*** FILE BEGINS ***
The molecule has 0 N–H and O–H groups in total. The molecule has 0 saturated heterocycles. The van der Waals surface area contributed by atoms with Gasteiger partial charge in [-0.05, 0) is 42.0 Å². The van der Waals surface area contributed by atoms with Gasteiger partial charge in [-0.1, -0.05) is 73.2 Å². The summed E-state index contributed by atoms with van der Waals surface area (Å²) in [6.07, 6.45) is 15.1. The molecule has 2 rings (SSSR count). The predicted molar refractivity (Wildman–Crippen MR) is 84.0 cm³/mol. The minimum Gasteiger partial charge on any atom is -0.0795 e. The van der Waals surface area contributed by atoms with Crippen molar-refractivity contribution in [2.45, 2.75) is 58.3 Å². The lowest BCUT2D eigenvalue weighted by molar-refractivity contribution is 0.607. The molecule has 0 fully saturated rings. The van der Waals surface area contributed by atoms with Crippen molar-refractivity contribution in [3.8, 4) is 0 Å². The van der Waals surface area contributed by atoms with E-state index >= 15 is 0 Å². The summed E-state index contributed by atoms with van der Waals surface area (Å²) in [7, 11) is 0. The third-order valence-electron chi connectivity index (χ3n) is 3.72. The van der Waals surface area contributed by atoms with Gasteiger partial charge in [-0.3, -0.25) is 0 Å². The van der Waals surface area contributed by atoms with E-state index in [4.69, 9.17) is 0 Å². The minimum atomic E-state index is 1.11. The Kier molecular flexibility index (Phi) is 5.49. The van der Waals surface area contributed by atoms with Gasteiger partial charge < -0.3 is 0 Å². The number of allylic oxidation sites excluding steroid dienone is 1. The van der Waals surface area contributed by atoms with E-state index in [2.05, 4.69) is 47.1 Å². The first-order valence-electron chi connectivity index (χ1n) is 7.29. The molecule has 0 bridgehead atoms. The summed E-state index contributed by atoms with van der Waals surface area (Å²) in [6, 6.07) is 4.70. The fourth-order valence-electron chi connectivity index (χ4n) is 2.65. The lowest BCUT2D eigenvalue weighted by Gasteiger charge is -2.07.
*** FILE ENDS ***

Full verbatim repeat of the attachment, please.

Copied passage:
The molecule has 0 N–H and O–H groups in total. The molecule has 0 saturated heterocycles. The van der Waals surface area contributed by atoms with Gasteiger partial charge in [-0.05, 0) is 42.0 Å². The van der Waals surface area contributed by atoms with Gasteiger partial charge in [-0.1, -0.05) is 73.2 Å². The summed E-state index contributed by atoms with van der Waals surface area (Å²) in [6.07, 6.45) is 15.1. The molecule has 2 rings (SSSR count). The predicted molar refractivity (Wildman–Crippen MR) is 84.0 cm³/mol. The minimum Gasteiger partial charge on any atom is -0.0795 e. The van der Waals surface area contributed by atoms with Crippen molar-refractivity contribution in [2.45, 2.75) is 58.3 Å². The lowest BCUT2D eigenvalue weighted by molar-refractivity contribution is 0.607. The molecule has 0 fully saturated rings. The van der Waals surface area contributed by atoms with Crippen molar-refractivity contribution in [3.8, 4) is 0 Å². The van der Waals surface area contributed by atoms with E-state index >= 15 is 0 Å². The summed E-state index contributed by atoms with van der Waals surface area (Å²) in [7, 11) is 0. The third-order valence-electron chi connectivity index (χ3n) is 3.72. The van der Waals surface area contributed by atoms with Gasteiger partial charge in [-0.3, -0.25) is 0 Å². The van der Waals surface area contributed by atoms with E-state index in [4.69, 9.17) is 0 Å². The minimum atomic E-state index is 1.11. The Kier molecular flexibility index (Phi) is 5.49. The van der Waals surface area contributed by atoms with Gasteiger partial charge < -0.3 is 0 Å². The number of allylic oxidation sites excluding steroid dienone is 1. The van der Waals surface area contributed by atoms with E-state index in [2.05, 4.69) is 47.1 Å². The first-order valence-electron chi connectivity index (χ1n) is 7.29. The molecule has 0 bridgehead atoms. The summed E-state index contributed by atoms with van der Waals surface area (Å²) in [6, 6.07) is 4.70. The fourth-order valence-electron chi connectivity index (χ4n) is 2.65. The lowest BCUT2D eigenvalue weighted by Gasteiger charge is -2.07.